Is It Working Conditions Or Is It Money?

Finance Minister Delorey’s budget update projects a tiny surplus for the year ending next March. This will only happen if the government holds the line on public sector pay.

The government’s position, as articulated in the Public Services Sustainability Act (2015), is to provide increases of 3% over four years, with the increases coming in the last two years. In addition, the government wants to cease further accruals of service awards payable at retirement, a benefit that does not exist for private sector employees. The bill has been passed but not yet proclaimed.

The affected unions include civil servants, health care workers, and teachers. That is more than 60,000 employees, so variation from the formula will eliminate any possibility of balancing the books.

Given the absence of raises during the first two years of the contracts, it is not surprising that the unions have not rushed to reach agreement. The first one to do so will set the tone for the others.

The civil servants do not have a right to strike, and the multiple unions representing health care workers might have difficulty achieving a common position.

So it seems likely that the teachers will be first to reach a conclusion. Their current collective bargaining agreement (CBA) expired 15 months ago. Teachers have twice voted down contracts that fit the government formula.

The current CBA provides permanent employees with starting salaries of $46,118, increasing rapidly to $56,970 in year 6 and $73,804 in year 11. Teachers can also earn increases by passing approved courses, whether or not they are using the skills acquired in their work. As a result, salaries can range as high as $92,286.

The teaching year occupies 195 days (39 weeks) between September 1st and June 30th, out of which provision is made for in-service education, organization, pupil evaluation, and classification.

That can be further reduced by paid time for pregnancy or parental leave, injury while on duty, sickness, professional development, certain union duties, or storm days.

Teachers have 100% employer funded plans for life, accidental death and dismemberment, medical and basic dental insurance. Long term disability coverage is 50% or more employer funded.

The service award provides up to 30% of final salary at retirement, more for some employees who were employed before 2002.

Teachers have a defined benefit pension plan to which they contribute a hefty 11.3%-12.9% of pay. The taxpayer share of payments into the plan is even greater.

Teachers contribute a lot of time in support of extra-curricular activities such as sports teams, drama productions, and various clubs, but none of these are required by the CBA.

Teaching is intense work when school is in. It often intrudes into evenings and weekends. Most parents are great to work with, but some can make emotionally draining demands.

The union’s story line has changed with the passage of time. Initially, the dispute was said to be about working conditions, not money. But as time has passed, it has become unclear whether a settlement can be reached within the province’s constraints.

Those constraints are not out of line with the times. To the disappointed surprise of their unions, the federal Liberals are sticking with the previous Conservative government’s position, which offers increases of 0.5% per year while eliminating sick leave banks and reducing future entitlements.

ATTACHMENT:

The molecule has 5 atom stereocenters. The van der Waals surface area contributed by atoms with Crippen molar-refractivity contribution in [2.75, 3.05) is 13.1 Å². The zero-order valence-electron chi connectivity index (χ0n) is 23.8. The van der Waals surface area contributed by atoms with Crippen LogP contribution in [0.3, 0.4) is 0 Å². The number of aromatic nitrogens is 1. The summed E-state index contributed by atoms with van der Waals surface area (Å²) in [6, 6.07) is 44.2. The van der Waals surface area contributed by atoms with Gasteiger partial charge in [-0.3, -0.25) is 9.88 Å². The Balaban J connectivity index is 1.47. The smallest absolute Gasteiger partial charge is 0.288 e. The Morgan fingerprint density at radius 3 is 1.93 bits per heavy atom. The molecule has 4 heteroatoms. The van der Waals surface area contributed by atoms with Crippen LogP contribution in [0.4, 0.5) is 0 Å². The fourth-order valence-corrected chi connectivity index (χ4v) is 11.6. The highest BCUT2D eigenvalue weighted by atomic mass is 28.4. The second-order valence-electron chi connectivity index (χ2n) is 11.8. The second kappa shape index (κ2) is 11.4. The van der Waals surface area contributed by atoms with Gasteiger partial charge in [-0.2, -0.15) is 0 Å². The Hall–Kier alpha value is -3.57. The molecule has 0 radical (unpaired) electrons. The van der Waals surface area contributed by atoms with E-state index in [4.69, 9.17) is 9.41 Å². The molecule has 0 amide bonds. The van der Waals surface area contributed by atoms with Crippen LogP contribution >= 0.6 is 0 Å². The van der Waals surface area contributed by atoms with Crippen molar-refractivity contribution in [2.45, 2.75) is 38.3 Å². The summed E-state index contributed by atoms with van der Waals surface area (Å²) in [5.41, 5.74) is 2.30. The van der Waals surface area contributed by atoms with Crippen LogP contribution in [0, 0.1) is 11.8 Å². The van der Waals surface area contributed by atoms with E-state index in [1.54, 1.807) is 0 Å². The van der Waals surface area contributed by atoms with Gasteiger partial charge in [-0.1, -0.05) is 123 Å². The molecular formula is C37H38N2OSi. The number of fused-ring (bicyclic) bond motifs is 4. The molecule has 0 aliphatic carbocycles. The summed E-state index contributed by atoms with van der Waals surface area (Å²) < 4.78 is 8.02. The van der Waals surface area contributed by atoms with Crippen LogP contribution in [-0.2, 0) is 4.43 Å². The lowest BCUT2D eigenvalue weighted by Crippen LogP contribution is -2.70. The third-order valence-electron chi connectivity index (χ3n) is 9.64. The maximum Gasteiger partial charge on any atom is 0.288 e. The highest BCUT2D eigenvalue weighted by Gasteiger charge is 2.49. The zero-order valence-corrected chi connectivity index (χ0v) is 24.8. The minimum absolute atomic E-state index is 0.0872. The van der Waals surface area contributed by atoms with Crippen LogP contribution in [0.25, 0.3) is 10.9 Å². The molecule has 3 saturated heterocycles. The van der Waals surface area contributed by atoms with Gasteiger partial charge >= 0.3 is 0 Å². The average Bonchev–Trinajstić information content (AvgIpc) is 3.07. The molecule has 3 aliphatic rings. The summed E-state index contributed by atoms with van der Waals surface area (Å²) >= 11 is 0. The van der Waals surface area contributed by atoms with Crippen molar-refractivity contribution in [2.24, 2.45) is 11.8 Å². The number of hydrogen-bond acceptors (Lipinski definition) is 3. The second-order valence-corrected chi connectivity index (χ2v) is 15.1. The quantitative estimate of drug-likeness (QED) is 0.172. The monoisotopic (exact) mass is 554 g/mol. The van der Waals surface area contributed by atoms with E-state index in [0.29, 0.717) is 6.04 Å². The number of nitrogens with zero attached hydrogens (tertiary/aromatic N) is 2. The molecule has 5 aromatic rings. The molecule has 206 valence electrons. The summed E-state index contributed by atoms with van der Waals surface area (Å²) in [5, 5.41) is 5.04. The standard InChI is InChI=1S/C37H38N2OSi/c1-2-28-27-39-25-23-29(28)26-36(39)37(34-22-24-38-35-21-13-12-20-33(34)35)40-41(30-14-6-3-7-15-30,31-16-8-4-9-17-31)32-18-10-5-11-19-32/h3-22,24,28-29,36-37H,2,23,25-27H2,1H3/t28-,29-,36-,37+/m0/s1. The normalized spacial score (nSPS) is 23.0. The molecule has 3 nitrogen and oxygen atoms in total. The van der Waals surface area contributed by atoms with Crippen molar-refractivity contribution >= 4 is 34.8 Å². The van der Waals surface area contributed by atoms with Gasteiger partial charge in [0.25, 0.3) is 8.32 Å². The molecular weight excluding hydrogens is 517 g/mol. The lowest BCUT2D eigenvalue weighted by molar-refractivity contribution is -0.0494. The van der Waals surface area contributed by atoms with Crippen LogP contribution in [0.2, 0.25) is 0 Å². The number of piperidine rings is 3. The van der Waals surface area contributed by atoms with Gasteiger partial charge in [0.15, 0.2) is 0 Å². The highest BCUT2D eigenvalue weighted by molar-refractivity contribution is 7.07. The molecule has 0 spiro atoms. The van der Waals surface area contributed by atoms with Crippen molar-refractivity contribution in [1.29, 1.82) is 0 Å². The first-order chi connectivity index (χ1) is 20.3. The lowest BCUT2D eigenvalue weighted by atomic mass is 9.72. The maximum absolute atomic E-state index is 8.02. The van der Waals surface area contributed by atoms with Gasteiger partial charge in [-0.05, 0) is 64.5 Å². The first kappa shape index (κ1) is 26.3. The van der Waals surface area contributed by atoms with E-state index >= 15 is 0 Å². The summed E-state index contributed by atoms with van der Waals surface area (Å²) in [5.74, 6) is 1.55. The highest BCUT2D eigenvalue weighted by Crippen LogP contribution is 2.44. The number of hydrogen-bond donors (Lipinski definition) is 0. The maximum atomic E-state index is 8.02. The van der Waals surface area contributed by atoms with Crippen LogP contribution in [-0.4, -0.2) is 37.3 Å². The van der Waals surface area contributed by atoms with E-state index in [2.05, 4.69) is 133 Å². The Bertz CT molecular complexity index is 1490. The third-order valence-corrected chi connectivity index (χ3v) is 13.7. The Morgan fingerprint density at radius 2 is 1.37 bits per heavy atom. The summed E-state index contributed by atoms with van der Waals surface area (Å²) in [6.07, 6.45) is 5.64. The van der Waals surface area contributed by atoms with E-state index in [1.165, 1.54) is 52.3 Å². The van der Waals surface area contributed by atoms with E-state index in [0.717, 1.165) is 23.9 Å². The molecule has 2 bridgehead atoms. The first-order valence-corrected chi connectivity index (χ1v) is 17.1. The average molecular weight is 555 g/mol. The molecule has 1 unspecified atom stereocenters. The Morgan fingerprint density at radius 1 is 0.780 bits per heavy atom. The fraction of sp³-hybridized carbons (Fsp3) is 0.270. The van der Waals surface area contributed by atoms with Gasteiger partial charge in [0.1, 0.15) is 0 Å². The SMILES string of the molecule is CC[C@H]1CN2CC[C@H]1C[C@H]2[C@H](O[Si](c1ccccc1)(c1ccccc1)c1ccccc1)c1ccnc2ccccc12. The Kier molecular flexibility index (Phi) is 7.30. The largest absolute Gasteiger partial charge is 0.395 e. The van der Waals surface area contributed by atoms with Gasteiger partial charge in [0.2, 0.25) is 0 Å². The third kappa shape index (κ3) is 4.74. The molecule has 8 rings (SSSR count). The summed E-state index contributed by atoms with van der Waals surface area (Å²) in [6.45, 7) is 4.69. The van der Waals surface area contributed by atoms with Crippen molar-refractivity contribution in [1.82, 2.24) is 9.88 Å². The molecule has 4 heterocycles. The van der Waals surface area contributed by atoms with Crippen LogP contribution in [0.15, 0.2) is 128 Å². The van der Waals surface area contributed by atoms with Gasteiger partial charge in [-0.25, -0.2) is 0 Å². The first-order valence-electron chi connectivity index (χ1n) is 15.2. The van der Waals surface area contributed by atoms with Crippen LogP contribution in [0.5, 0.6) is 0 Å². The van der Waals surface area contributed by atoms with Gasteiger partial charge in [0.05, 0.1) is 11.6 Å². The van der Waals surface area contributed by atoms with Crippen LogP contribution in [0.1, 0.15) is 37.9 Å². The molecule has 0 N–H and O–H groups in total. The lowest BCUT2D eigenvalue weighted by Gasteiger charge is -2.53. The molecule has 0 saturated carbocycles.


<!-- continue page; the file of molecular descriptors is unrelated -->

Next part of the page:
The NSTU has asked its membership for a mandate to call a strike. Awkwardly, it is not asking for a mandate to settle the strike. Any proposed settlement will require another vote which could add two more weeks to the time that schools are closed.

An alternative union tactic would be a work-to-rule campaign which would, among other things, eliminate all support for extra-curricular activities.

Either version would greatly strain the relationships of teachers with both parents and students. Nor will it make voters happy with the government.

The government identified several issues that would need to be negotiated in support of their Education Action Plan, including better-focused spending on professional development for teachers and a more robust process for addressing poor teacher performance.

All would be good for students but, regrettably, none of them made it into the tentative agreement that was in any event rejected.

A great deal of constructive negotiation was focused on improving working conditions. This is not something that can be resolved through collective bargaining, but a much more substantial process going forward was agreed.

Notwithstanding the negative vote on the collective agreement, Minister Casey wrote on Monday offering to put the new process in place immediately. NSTU President Doucet has responded positively. Let’s hope that teachers begin to notice a difference.

The McNeil government’s best choices have mostly involved things that they are doing differently than the NDP.
They have stopped making handouts to corporations (except for film makers and ferry operators). They have stopped meddling in the daily operations of the health system. They have stopped caving in to public sector union demands.

As a result, they are one of only three Canadian provinces with a credible prospect of balancing its books this year. Giving in on public sector pay will be fatal for that hope.

If working conditions really are the issue and teachers become persuaded that the new process can demonstrate progress, a settlement might be possible.

But if the teachers are unwilling to accept the province’s financial terms that have been twice recommended by their leadership, it will be a long, cold winter for everybody.

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